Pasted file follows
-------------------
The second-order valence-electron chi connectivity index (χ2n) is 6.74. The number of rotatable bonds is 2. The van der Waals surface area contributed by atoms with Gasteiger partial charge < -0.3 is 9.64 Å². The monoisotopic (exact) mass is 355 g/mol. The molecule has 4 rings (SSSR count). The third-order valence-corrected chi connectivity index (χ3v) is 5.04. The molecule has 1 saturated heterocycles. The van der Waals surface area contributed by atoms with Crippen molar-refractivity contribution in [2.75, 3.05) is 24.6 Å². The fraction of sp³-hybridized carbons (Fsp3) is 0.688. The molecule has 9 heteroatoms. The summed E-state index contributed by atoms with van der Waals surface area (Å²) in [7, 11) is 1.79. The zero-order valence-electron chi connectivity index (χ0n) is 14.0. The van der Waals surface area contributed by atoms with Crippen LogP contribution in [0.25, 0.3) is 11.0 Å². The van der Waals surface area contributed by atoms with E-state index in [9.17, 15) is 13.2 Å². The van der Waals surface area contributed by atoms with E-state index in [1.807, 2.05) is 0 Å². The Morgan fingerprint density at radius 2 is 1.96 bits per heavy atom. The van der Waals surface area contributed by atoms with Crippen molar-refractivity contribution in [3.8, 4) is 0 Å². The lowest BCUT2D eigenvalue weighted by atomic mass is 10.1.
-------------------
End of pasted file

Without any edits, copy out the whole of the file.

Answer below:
The second-order valence-electron chi connectivity index (χ2n) is 6.74. The number of rotatable bonds is 2. The van der Waals surface area contributed by atoms with Gasteiger partial charge < -0.3 is 9.64 Å². The monoisotopic (exact) mass is 355 g/mol. The molecule has 4 rings (SSSR count). The third-order valence-corrected chi connectivity index (χ3v) is 5.04. The molecule has 1 saturated heterocycles. The van der Waals surface area contributed by atoms with Crippen molar-refractivity contribution in [2.75, 3.05) is 24.6 Å². The fraction of sp³-hybridized carbons (Fsp3) is 0.688. The molecule has 9 heteroatoms. The summed E-state index contributed by atoms with van der Waals surface area (Å²) in [7, 11) is 1.79. The zero-order valence-electron chi connectivity index (χ0n) is 14.0. The van der Waals surface area contributed by atoms with Crippen LogP contribution in [0.25, 0.3) is 11.0 Å². The van der Waals surface area contributed by atoms with E-state index in [9.17, 15) is 13.2 Å². The van der Waals surface area contributed by atoms with E-state index in [1.807, 2.05) is 0 Å². The Morgan fingerprint density at radius 2 is 1.96 bits per heavy atom. The van der Waals surface area contributed by atoms with Crippen molar-refractivity contribution in [3.8, 4) is 0 Å². The lowest BCUT2D eigenvalue weighted by atomic mass is 10.1.